This post is a continuation of my human solution to IT and IT policy issues series. This post discusses a couple of ideas about "enterprise" software, and its importance the kind of overall analysis of technology that this posts (and others on this site) engage in. In many ways this is a different angle on some of the same questions addressed in my "Caring about Java" post: boring technologies are important, if not outright interesting.
There are two likely truths about software that make sense upon reflection, but are a bit weird when you think about it:
- The majority of software is used by a small minority of users. This includes software that's written for and used by other software developers, infrastructure, and the applications which are written for "internal use." This includes various database, CRM, administrative tools, and other portals and tools that enterprise uses.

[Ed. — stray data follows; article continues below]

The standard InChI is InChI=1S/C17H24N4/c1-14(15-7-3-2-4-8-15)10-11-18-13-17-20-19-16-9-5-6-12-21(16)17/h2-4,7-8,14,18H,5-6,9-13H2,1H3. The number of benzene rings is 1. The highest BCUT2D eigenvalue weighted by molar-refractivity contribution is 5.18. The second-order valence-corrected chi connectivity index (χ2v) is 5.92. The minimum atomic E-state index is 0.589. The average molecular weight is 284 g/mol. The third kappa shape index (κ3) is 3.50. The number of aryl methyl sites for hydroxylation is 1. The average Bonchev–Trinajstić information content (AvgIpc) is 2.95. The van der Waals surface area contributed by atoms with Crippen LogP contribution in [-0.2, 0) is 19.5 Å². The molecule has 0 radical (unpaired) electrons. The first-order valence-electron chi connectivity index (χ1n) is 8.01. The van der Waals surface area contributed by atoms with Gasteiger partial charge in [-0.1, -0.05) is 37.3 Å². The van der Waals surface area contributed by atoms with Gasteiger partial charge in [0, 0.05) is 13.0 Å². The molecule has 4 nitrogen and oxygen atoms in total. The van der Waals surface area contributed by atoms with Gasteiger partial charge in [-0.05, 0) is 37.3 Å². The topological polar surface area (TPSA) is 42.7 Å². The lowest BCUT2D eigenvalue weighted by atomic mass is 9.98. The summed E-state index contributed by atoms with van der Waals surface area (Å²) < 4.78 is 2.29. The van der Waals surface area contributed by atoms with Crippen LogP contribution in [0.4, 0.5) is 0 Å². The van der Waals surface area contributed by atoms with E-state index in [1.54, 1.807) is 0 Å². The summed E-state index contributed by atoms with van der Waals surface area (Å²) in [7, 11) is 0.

- Beautiful and intuitive interfaces are only worth constructing if your software has a large prospective userbase or if you're writing software where a couple of competing products share a set of common features. Otherwise there's no real point to designing a really swanky user interface.
I'm pretty sure that these theories hold up pretty well, and are reasonably logical. The following conclusions are, I think, particularly interesting:
People, even non-technical users, adjust to really horrible user interfaces that are non-intuitive all the time.
We think that graphical user interfaces are required for technological intelligibility, while the people who design software use GUIs as minimally as possible, and for the vast majority of software the user interface is the weakest point.
The obvious questions then, is: why don't we trust non-technical users with command lines? Thoughts?